The structure of the ternary complex of CPGRP-S formed with LPS and SA was refined using the structure of native CPGRP-S (PDB Code: 3C2X) (8) as the starting model. The structure consisted of four crystallographically independent protein molecules which were designated as A, B, C and D. The refinement for the data to 2.8 Å resolution was carried out with program REFMAC 5.5 . The model was improved by repeated manual model buildings using program O  and Coot . The tight main-chain and side-chain non-crystallographic symmetry restraints between the four molecules were used in the refinement. The electron density maps (2Fo−Fc) and (Fo−Fc) were calculated to adjust the protein chain in the electron density. After several rounds of model rebuilding and intermittent cycles of refinement, Rcryst factor dropped to 0.282. The group temperature factor (B) refinement was used with further model adjustments yielding Rcryst factor of 26.3%. The difference Fourier (Fo−Fc) map computed at this stage revealed additional non-protein but quite characteristic electron densities at 2σ cutoffs at two sites which were located at the C–D and A–B contacts. LPS molecule was fitted into the electron density on Site-1 at the C–D contact while SA was fitted in Site-2 at A–B contact (Figure 1). The coordinates of atoms of both ligands were added to the model in the further cycles of refinement with isotropic B-factors. At this stage, the positions of 256 water oxygen atoms were also obtained from the difference Fourier map. These were added in the subsequent cycles of refinement. The water oxygen atoms were removed from the model if they were closer than 2.3 Å from the nearest atom. They were also removed if they were farther than 3.5 Å or if the electron densities at these locations fell below 2.5 σ. The refinement converged with values of final Rcryst and Rfree factors of 22.9% and 26.6% respectively. As indicated by calculations using program PROCHECK , 90.2% residues were found in the most favoured regions of the Ramachandran’s φ, ψ map  while 9.8% residues were found in the additionally allowed regions. The details of refinement parameters are given in Table 1.
The binding studies of CPGRP-S using SPR were carried out with both ligands, LPS and SA. It has been shown by previous structural studies of binary complexes of CPGRP-S with LPS and SA – that LPS bound to CPGRP-S in the binding Site-1 at the C–D contact while SA was found to bind the protein in the binding Site-2 at the A–B contact . Since the two binding sites were located distantly from each other, the surface plasmon resonance studies were carried out with both ligands separately as well as one after the other. As the protein was immobilized on the chip, LPS was injected onto it at a flow rate of 10 µl/min. It showed binding with final RU of 108. Then SA was injected to the LPS-bound protein at the same flow rate. It showed binding with final RU of 76. The binding experiment was also carried out in the reverse order which also showed similar RU values. As seen from the sensogram (Figure 2) both compounds bound to the protein. Since the bindings of SA to LPS-bound protein as well as that of LPS to SA-bound protein occurred, the formation of ternary complex was clearly established.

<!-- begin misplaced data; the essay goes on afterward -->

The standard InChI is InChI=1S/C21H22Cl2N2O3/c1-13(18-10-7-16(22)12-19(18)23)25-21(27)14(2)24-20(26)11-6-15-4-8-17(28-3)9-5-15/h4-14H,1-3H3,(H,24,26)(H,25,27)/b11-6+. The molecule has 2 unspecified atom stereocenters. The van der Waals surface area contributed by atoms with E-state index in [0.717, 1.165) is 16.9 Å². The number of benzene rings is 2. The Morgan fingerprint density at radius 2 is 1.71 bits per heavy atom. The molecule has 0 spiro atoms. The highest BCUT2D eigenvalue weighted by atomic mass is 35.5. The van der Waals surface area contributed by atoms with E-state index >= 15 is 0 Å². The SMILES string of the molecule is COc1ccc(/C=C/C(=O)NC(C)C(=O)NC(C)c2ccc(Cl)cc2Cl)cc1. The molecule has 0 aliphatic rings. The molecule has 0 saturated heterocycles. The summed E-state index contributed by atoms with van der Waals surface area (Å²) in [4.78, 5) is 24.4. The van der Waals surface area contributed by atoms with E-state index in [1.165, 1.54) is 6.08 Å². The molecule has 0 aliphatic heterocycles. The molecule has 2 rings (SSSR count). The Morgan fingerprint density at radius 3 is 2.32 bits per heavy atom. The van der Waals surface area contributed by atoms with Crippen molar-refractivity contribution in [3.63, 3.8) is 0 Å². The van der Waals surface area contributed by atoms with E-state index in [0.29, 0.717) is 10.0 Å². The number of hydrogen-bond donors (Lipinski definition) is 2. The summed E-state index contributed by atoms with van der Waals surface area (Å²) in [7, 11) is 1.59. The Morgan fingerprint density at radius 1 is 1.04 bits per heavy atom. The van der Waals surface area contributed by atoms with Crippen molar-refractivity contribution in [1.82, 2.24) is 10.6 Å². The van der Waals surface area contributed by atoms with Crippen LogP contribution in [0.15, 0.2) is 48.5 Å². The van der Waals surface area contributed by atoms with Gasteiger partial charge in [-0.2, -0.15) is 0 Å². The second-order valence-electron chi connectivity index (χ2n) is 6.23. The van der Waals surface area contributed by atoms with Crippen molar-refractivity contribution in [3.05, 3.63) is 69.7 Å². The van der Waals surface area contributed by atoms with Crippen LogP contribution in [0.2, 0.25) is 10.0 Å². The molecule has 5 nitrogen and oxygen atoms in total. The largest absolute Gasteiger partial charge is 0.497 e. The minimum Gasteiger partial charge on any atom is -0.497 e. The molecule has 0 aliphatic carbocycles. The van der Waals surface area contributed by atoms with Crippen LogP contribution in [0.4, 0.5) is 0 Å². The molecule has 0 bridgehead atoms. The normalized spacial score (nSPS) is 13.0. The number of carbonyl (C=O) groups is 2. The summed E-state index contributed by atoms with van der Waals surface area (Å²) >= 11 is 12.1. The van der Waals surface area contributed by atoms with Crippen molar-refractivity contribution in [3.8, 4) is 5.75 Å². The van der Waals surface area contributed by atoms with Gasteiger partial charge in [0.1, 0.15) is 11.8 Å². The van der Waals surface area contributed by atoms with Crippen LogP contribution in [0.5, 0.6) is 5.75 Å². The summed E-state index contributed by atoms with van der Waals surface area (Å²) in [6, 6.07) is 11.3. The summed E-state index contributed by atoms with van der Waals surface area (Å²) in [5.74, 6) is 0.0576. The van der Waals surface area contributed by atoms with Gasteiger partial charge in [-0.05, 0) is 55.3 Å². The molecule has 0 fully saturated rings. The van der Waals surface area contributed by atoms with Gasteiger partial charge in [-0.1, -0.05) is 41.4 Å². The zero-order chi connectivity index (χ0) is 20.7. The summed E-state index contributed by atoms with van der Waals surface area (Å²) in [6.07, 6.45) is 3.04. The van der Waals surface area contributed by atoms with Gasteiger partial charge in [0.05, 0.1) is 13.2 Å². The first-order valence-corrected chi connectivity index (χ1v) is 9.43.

(B) and (D) regions corresponding to injection stage.
Inhibition of LPS and SA Induced Expressions of TNF-α and IFN-γ
The recognition of LPS by immune cells is a significant component of the acute adaptive and memory immune response. The critical indicators of the pathogenesis of bacterial infection are the copious amount of production of pro-inflammatory cytokines TNF-α and IFN-γ predominantly by macrophages and T cells. In order to determine the efficiency of CPGRP-S to inhibit the production of pro-inflammatory cytokines such as TNF-α and IFN-γ, the cultured PBMCs were challenged with the mixture of LPS and SA and the observed pro-inflammatory cytokines were assayed in the cultured PBMCs. The treatment of PBMCs with 10 µg/ml of LPS and SA mixture increased the production of TNF-α and IFN-γ by 6.2 and 7.5 folds respectively (Figure 3) in comparison to media alone. The increased levels of TNF-α and IFN-γ were almost completely abolished when the cells were incubated with 10 µg/ml of LPS and SA mixture along with 5 µg/ml of CPGRP-S. This indicated that CPGRP-S inhibited the pro-inflammatory effects of LPS and SA.